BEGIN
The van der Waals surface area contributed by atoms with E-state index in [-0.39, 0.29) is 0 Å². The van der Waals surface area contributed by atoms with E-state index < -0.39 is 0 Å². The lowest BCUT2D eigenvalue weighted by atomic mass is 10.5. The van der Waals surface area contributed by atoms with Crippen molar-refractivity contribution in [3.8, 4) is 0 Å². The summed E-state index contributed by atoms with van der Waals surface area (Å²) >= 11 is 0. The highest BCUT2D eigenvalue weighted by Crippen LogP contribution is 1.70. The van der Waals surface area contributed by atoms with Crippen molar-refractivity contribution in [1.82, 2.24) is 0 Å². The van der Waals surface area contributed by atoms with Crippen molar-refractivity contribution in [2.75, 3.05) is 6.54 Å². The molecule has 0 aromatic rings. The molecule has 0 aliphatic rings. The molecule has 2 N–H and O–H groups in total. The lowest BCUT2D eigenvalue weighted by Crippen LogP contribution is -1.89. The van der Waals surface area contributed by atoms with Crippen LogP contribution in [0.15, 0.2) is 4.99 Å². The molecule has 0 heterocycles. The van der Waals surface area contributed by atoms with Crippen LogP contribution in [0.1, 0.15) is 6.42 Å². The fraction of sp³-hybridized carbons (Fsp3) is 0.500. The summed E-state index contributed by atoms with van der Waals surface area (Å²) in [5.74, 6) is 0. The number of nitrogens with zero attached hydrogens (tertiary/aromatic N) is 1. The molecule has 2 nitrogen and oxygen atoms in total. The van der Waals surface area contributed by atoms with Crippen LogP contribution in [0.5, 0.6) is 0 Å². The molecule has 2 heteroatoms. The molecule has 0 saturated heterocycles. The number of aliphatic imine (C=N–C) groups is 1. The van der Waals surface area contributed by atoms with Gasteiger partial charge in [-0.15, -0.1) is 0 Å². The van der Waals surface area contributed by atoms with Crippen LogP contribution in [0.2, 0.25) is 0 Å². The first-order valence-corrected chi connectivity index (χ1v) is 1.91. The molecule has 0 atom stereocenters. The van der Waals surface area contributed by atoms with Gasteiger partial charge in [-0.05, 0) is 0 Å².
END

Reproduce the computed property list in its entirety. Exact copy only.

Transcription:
The van der Waals surface area contributed by atoms with E-state index in [-0.39, 0.29) is 0 Å². The van der Waals surface area contributed by atoms with E-state index < -0.39 is 0 Å². The lowest BCUT2D eigenvalue weighted by atomic mass is 10.5. The van der Waals surface area contributed by atoms with Crippen molar-refractivity contribution in [3.8, 4) is 0 Å². The summed E-state index contributed by atoms with van der Waals surface area (Å²) >= 11 is 0. The highest BCUT2D eigenvalue weighted by Crippen LogP contribution is 1.70. The van der Waals surface area contributed by atoms with Crippen molar-refractivity contribution in [1.82, 2.24) is 0 Å². The van der Waals surface area contributed by atoms with Crippen molar-refractivity contribution in [2.75, 3.05) is 6.54 Å². The molecule has 0 aromatic rings. The molecule has 0 aliphatic rings. The molecule has 2 N–H and O–H groups in total. The lowest BCUT2D eigenvalue weighted by Crippen LogP contribution is -1.89. The van der Waals surface area contributed by atoms with Crippen LogP contribution in [0.15, 0.2) is 4.99 Å². The molecule has 0 heterocycles. The van der Waals surface area contributed by atoms with Crippen LogP contribution in [0.1, 0.15) is 6.42 Å². The fraction of sp³-hybridized carbons (Fsp3) is 0.500. The summed E-state index contributed by atoms with van der Waals surface area (Å²) in [5.74, 6) is 0. The number of nitrogens with zero attached hydrogens (tertiary/aromatic N) is 1. The molecule has 2 nitrogen and oxygen atoms in total. The van der Waals surface area contributed by atoms with Crippen LogP contribution in [0.5, 0.6) is 0 Å². The molecule has 2 heteroatoms. The molecule has 0 saturated heterocycles. The number of aliphatic imine (C=N–C) groups is 1. The van der Waals surface area contributed by atoms with Gasteiger partial charge in [-0.15, -0.1) is 0 Å². The van der Waals surface area contributed by atoms with Crippen LogP contribution in [0.2, 0.25) is 0 Å². The first-order valence-corrected chi connectivity index (χ1v) is 1.91. The molecule has 0 atom stereocenters. The van der Waals surface area contributed by atoms with Gasteiger partial charge in [-0.05, 0) is 0 Å².